By the 1930s, hereditarianism—the theory that heredity was the basis for differences in intelligence and behavior—began to fall out of favor. To counter the rise of Nazism and its racist ideologies, scientists critical of the use of race to justify oppression and discrimination published a number of important works. We Europeans: A Survey of “Racial” Problems by Huxley and Haddon, sought to show that science offered a very limited definition of race.
Sir Julian Sorell Huxley was an English evolutionary biologist, humanist and internationalist. He was a proponent of natural selection, and a leading figure in the mid-twentieth century evolutionary synthesis. He was Secretary of the Zoological Society of London, the first Director of UNESCO, and a founding member of the World Wildlife Fund. Huxley was well known for his presentation of science in books and articles, and on radio and television. He directed an Oscar-winning wildlife film. He was awarded UNESCO’s Kalinga Prize for the popularization of science in 1953, the Darwin Medal of the Royal Society in 1956, and the Darwin–Wallace Medal of the Linnaean Society in 1958. He was also knighted in that same year, 1958, a hundred years after Charles Darwin and Alfred Russell Wallace announced the theory of evolution by natural selection.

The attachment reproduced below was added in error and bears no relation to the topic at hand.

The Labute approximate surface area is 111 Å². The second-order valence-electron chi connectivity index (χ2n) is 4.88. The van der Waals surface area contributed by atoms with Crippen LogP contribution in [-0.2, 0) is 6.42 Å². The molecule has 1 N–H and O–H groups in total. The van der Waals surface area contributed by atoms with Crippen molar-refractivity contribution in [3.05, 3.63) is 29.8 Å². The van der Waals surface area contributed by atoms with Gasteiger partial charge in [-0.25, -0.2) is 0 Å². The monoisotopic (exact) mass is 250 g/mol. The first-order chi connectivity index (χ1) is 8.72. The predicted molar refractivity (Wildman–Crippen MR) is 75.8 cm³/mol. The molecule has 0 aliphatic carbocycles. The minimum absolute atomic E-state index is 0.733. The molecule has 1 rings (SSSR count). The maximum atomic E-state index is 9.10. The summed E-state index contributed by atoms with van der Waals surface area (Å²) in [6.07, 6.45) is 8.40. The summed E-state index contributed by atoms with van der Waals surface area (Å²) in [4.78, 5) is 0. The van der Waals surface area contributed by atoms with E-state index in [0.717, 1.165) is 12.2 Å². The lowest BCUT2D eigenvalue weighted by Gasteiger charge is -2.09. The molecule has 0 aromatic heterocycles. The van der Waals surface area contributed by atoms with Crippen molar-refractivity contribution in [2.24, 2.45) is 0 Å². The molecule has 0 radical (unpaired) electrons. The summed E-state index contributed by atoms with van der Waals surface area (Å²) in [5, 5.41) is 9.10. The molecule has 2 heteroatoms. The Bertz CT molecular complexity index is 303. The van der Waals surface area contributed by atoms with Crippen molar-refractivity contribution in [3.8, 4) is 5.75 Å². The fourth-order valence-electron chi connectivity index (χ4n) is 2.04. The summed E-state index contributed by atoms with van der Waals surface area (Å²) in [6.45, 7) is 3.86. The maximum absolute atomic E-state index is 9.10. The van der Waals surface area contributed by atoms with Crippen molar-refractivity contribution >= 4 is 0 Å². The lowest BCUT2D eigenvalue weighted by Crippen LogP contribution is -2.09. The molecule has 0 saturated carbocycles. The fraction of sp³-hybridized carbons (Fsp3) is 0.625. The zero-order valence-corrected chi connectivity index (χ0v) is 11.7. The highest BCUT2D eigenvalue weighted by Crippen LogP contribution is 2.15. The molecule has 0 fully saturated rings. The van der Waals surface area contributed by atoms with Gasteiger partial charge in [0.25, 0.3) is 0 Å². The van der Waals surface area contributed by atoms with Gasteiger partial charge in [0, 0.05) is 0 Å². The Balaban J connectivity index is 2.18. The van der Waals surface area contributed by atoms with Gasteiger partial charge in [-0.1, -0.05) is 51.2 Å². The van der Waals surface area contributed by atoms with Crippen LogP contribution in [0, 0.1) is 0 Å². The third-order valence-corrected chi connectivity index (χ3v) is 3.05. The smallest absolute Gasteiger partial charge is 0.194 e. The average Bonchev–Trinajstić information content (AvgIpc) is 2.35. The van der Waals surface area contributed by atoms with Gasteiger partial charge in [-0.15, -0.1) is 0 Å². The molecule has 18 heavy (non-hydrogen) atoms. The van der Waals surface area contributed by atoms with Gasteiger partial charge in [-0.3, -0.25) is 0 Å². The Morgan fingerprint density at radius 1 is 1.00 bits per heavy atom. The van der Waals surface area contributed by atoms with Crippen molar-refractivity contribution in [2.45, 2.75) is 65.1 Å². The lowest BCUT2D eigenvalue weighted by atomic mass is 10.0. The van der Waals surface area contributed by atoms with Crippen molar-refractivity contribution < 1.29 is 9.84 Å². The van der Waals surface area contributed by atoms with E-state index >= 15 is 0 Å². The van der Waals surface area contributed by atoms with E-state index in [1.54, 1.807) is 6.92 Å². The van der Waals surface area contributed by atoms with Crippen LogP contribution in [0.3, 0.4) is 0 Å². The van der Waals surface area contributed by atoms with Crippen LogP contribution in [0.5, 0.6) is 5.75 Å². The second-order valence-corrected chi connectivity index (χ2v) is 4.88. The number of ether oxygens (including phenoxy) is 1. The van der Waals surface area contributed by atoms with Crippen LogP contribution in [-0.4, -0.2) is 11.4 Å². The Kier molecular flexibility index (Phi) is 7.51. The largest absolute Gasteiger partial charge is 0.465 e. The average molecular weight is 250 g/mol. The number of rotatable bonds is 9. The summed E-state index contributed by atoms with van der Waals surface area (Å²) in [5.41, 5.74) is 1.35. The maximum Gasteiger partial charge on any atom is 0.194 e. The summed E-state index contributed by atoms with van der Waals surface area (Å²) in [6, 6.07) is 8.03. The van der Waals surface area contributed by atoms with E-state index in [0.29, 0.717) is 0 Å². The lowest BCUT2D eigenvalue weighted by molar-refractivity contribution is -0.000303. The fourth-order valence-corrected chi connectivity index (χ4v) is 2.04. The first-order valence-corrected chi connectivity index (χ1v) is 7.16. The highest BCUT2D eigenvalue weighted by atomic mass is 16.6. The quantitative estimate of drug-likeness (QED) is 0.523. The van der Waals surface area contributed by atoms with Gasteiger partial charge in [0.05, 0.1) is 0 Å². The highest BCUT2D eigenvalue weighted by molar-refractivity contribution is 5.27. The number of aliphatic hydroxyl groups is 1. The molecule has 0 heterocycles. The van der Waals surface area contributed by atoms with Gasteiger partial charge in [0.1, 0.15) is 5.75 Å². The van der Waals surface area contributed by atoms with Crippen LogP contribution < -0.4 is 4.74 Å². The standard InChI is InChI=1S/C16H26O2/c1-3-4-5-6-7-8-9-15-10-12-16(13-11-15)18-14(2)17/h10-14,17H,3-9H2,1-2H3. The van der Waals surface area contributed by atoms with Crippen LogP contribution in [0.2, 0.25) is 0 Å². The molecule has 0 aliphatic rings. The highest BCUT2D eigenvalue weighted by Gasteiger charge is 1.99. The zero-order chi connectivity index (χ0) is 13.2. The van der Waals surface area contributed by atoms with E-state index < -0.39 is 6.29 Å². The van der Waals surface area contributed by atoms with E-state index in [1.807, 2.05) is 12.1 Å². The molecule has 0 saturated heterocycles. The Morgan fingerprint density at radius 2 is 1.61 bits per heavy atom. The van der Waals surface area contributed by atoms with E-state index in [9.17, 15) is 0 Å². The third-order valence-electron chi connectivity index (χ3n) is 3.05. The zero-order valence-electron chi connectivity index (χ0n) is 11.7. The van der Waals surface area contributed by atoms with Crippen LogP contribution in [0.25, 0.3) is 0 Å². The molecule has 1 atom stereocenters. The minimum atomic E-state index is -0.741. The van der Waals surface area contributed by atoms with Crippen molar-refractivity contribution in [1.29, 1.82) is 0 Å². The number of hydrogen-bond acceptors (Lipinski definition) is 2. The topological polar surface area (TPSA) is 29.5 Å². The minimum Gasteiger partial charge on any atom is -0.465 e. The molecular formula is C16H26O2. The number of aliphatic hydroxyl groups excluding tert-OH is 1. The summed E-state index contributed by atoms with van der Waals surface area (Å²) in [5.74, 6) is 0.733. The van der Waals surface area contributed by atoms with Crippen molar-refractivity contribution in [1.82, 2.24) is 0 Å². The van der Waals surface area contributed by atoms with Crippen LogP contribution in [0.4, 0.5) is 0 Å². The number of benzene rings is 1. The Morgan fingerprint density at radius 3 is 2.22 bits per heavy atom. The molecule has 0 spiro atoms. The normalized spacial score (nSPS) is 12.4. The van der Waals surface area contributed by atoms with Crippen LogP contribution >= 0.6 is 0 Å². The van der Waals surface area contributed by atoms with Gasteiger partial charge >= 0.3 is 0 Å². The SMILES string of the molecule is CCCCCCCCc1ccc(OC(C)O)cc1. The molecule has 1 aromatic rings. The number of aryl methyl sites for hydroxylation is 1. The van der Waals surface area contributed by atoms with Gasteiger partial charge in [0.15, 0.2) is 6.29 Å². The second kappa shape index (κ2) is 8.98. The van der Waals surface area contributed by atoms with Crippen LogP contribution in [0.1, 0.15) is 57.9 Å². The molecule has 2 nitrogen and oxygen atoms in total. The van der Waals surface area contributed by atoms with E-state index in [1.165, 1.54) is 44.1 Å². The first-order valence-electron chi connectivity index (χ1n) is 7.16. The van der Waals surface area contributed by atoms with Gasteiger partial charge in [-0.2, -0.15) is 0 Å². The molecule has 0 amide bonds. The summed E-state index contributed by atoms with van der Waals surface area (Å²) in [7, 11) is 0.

Alfred Cort Haddon was an influential British anthropologist and ethnologist. Initially a biologist, who achieved his most notable fieldwork on the Torres Strait Islands. He returned to Christ’s College, Cambridge, where he had been an undergraduate, and effectively founded the School of Anthropology. Haddon was a major influence on the work of the American ethnologist Caroline Furness Jayne. In 2011, Haddon’s 1898 The Recordings of the Cambridge Anthropological Expedition to Torres Straits were added to the National Film and Sound Archive of Australia’s Sounds of Australia registry.